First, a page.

Ezra called the shots but David picked up the bills
David Norris was bursting with anticipation, as excited as a five-year-old waiting to see Santa in a city centre store.
"Ezra is coming, do you want to meet him?" he said, thrusting his three-piece blue pinstripe suit on to the seat beside mine at the bar.
After speaking lyrically about his on-off relationship with his Israeli partner for years, I was curious.
When he left to fetch him, I tried to imagine Ezra: was he like Niles Crane, the witty and waif-like younger brother in the TV sitcom 'Frasier'?
David returned in minutes -- but it was Ezra who made an entrance.
He was stocky, with muscles that bulged though a sleeveless T-shirt and figure-hugging jeans tucked into knee-length leather boots.
The first impression was that he was the roadie for a heavy metal band.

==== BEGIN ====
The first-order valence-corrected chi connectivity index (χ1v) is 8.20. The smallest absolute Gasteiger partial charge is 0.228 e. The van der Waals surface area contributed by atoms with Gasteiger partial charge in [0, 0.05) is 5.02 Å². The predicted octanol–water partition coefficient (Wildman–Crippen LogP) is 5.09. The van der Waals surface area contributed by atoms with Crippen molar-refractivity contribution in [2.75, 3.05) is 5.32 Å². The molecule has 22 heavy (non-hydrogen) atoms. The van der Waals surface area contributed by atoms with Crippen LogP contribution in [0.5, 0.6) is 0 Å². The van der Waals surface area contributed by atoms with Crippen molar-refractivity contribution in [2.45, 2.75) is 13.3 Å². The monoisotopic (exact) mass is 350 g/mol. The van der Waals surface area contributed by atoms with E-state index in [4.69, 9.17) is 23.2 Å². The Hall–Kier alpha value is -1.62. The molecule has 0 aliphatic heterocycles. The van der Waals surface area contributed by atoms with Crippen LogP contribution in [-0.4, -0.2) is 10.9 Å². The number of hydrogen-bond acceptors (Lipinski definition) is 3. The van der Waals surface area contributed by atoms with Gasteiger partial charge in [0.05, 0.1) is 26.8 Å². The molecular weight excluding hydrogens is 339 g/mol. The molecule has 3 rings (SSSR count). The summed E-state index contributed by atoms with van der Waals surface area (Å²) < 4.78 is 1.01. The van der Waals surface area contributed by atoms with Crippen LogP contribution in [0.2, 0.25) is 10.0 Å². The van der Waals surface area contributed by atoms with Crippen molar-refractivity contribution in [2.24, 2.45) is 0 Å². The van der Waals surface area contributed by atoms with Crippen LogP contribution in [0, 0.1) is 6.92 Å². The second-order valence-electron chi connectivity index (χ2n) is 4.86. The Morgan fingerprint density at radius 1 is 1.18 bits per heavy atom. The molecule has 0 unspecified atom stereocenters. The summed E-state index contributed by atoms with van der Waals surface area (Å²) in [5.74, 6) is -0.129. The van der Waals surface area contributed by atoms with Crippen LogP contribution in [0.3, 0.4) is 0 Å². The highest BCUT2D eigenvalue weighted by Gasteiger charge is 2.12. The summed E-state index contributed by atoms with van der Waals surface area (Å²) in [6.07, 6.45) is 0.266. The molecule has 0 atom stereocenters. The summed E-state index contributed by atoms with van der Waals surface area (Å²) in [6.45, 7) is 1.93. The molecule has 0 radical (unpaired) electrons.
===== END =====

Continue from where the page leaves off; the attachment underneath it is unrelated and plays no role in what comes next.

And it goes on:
The senator beamed with pride on introducing Ezra to friends and colleagues in the bar and they seemed to have a curious relationship: Ezra called the shots but David picked up the bills.
It also gives a background to the senator's state of mind when he wrote seeking mercy for Ezra when he was accused of raping a 15-year-old boy.
For such a genuinely kind and decent, if naive, man, the letters are a fascinating chronicle of a besotted man surrendering his reason and judgment.
But for the first time yesterday, Mr Norris acknowledged his former partner's behaviour was "disgraceful".
And he regretted giving the impression that he did not have sufficient compassion for the "victim of Ezra's crime".